The Centers for Disease Control and Prevention has updated its COVID-19 guidance for health care workers.
The Centers for Disease Control and Prevention (CDC) has updated its COVID-19 guidance for health care workers, stratifying the guidance to take into consideration symptom severity, immune status and test results.
Interim Guidance for Managing Healthcare Personnel with SARS-CoV-2 Infection or Exposure to SARS-CoV-2 was released on Dec. 23.
Key takeaways include:
- Health care workers with COVID-19 who are asymptomatic and who are not immunocompromised can return to work after seven days with a negative test in the last 48 hours, or 10 days with either no test results or a positive test result at day five to seven.
- Health care workers who have received all recommended COVID-19 vaccine doses, including a booster, can continue working after high-risk exposure though testing 24 hours and again five to seven days after exposure is recommended.
The CDC noted that these guidelines only apply to the health care workforce and may be revised to continue to protect both health care workers and patients as additional information on the Omicron variant becomes available to inform recommended actions. The agency also updated its guidance to limit the effects of staff shortages caused by COVID-19 on patient care.
The Washington State Department of Health (DOH) has put together a resource document that includes a chart on page two that summarizes the CDC’s recommendations for when health care personnel may need to quarantine/be excluded from work depending on exposure, vaccination status, and workforce capacity.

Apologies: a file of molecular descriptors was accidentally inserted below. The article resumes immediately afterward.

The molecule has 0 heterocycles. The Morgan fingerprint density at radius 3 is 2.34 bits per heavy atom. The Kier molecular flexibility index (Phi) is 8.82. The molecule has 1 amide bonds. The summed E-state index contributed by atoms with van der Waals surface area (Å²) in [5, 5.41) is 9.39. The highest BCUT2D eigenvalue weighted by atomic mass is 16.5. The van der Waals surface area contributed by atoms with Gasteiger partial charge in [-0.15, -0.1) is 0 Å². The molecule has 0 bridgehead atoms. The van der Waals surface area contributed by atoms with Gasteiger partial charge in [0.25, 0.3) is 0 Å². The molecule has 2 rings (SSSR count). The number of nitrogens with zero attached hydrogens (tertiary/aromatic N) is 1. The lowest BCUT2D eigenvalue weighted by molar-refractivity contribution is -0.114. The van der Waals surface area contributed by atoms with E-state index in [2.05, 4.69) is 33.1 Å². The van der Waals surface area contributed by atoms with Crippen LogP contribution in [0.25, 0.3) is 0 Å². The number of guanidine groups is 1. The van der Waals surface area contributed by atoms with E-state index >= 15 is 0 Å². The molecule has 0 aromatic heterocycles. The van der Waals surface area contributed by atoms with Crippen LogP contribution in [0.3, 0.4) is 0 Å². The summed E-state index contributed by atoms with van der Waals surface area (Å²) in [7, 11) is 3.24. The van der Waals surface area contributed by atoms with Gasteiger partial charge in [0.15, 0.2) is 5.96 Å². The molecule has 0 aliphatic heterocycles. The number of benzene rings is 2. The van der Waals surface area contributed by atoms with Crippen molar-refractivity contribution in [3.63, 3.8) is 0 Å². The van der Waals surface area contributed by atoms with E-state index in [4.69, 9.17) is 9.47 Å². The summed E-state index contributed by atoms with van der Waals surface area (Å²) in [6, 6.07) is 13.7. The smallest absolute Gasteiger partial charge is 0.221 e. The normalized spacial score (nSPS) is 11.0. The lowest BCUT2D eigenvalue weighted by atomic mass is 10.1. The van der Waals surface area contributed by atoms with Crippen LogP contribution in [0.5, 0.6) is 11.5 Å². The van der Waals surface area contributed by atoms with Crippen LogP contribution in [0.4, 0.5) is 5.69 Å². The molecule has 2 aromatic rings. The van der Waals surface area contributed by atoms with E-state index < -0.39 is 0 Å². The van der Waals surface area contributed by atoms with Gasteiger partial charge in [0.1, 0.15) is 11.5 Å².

In addition to the resource document, under its Healthcare Facility FAQs page, the DOH advises healthcare facilities to contact their local department of health about staff exposed to COVID-19 and follow any testing/quarantine advice from local health departments.
If a patient has suspected/confirmed COVID-19, the ADA recommends that dentists:
- Defer nonemergency procedures. Give the patient a mask, send them home if not acutely sick and/or refer a visibly sick patient to the appropriate facility.
- Clean and disinfect the operatory and equipment according to the CDC Guidelines for Infection Control in Dental Health-Care Settings. This includes cleaning, disinfecting or discarding the surface, supplies, or equipment located within 6 feet of symptomatic patients and using products with Environment Protection Agency-approved emerging viral pathogens claims that have qualified under EPA’s emerging viral pathogens program from use against COVID-19.
The CDC has also updated its guidance for the public. On Dec. 27 the agency released new recommendations for people with COVID-19 who are asymptomatic.
According to the updated guidance, the recommended isolation period for people who test positive for COVID-19 but do not have symptoms, is now five days, down from the agency's previous recommendation of 10 days. The change was prompted by the “science demonstrating that the majority of SARS-CoV-2 transmission occurs early in the course of illness, generally in the [one to two] days prior to onset of symptoms and the [two to three] days after,” according to a CDC news release.
Visit ADA.org/virus for the latest ADA information on the coronavirus pandemic.